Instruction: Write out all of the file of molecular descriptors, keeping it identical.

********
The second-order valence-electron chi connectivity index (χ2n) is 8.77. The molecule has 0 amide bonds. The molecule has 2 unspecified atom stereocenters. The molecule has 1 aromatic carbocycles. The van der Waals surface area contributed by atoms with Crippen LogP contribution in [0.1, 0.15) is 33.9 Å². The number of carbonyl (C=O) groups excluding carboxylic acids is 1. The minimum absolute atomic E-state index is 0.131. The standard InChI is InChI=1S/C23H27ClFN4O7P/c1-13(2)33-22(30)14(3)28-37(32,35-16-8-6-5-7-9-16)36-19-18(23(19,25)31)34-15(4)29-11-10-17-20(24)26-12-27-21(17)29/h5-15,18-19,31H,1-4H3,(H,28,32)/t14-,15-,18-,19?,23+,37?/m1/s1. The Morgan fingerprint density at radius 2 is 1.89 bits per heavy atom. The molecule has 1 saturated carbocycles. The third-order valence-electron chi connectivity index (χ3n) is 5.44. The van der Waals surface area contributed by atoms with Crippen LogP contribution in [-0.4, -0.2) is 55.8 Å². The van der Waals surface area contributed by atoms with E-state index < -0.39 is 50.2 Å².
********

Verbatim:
The second-order valence-electron chi connectivity index (χ2n) is 8.77. The molecule has 0 amide bonds. The molecule has 2 unspecified atom stereocenters. The molecule has 1 aromatic carbocycles. The van der Waals surface area contributed by atoms with Crippen LogP contribution in [0.1, 0.15) is 33.9 Å². The number of carbonyl (C=O) groups excluding carboxylic acids is 1. The minimum absolute atomic E-state index is 0.131. The standard InChI is InChI=1S/C23H27ClFN4O7P/c1-13(2)33-22(30)14(3)28-37(32,35-16-8-6-5-7-9-16)36-19-18(23(19,25)31)34-15(4)29-11-10-17-20(24)26-12-27-21(17)29/h5-15,18-19,31H,1-4H3,(H,28,32)/t14-,15-,18-,19?,23+,37?/m1/s1. The Morgan fingerprint density at radius 2 is 1.89 bits per heavy atom. The molecule has 1 saturated carbocycles. The third-order valence-electron chi connectivity index (χ3n) is 5.44. The van der Waals surface area contributed by atoms with Crippen LogP contribution in [-0.4, -0.2) is 55.8 Å². The van der Waals surface area contributed by atoms with E-state index < -0.39 is 50.2 Å².